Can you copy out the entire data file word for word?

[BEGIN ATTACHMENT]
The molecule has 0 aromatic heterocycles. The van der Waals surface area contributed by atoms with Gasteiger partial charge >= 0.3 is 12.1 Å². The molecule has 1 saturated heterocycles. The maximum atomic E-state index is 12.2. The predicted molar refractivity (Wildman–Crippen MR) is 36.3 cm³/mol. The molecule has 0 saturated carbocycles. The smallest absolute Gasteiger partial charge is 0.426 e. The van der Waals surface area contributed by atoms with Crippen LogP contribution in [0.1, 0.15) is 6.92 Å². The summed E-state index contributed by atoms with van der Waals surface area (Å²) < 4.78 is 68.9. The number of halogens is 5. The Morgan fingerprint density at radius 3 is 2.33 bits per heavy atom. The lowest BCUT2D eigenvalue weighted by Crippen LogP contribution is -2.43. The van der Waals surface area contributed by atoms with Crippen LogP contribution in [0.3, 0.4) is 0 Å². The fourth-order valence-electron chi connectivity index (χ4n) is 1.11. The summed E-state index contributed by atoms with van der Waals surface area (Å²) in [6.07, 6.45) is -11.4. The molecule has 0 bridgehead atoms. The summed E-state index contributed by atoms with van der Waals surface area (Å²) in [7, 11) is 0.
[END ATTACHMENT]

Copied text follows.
The molecule has 0 aromatic heterocycles. The van der Waals surface area contributed by atoms with Gasteiger partial charge >= 0.3 is 12.1 Å². The molecule has 1 saturated heterocycles. The maximum atomic E-state index is 12.2. The predicted molar refractivity (Wildman–Crippen MR) is 36.3 cm³/mol. The molecule has 0 saturated carbocycles. The smallest absolute Gasteiger partial charge is 0.426 e. The van der Waals surface area contributed by atoms with Crippen LogP contribution in [0.1, 0.15) is 6.92 Å². The summed E-state index contributed by atoms with van der Waals surface area (Å²) < 4.78 is 68.9. The number of halogens is 5. The Morgan fingerprint density at radius 3 is 2.33 bits per heavy atom. The lowest BCUT2D eigenvalue weighted by Crippen LogP contribution is -2.43. The van der Waals surface area contributed by atoms with Crippen LogP contribution in [0.3, 0.4) is 0 Å². The fourth-order valence-electron chi connectivity index (χ4n) is 1.11. The summed E-state index contributed by atoms with van der Waals surface area (Å²) in [6.07, 6.45) is -11.4. The molecule has 0 bridgehead atoms. The summed E-state index contributed by atoms with van der Waals surface area (Å²) in [7, 11) is 0.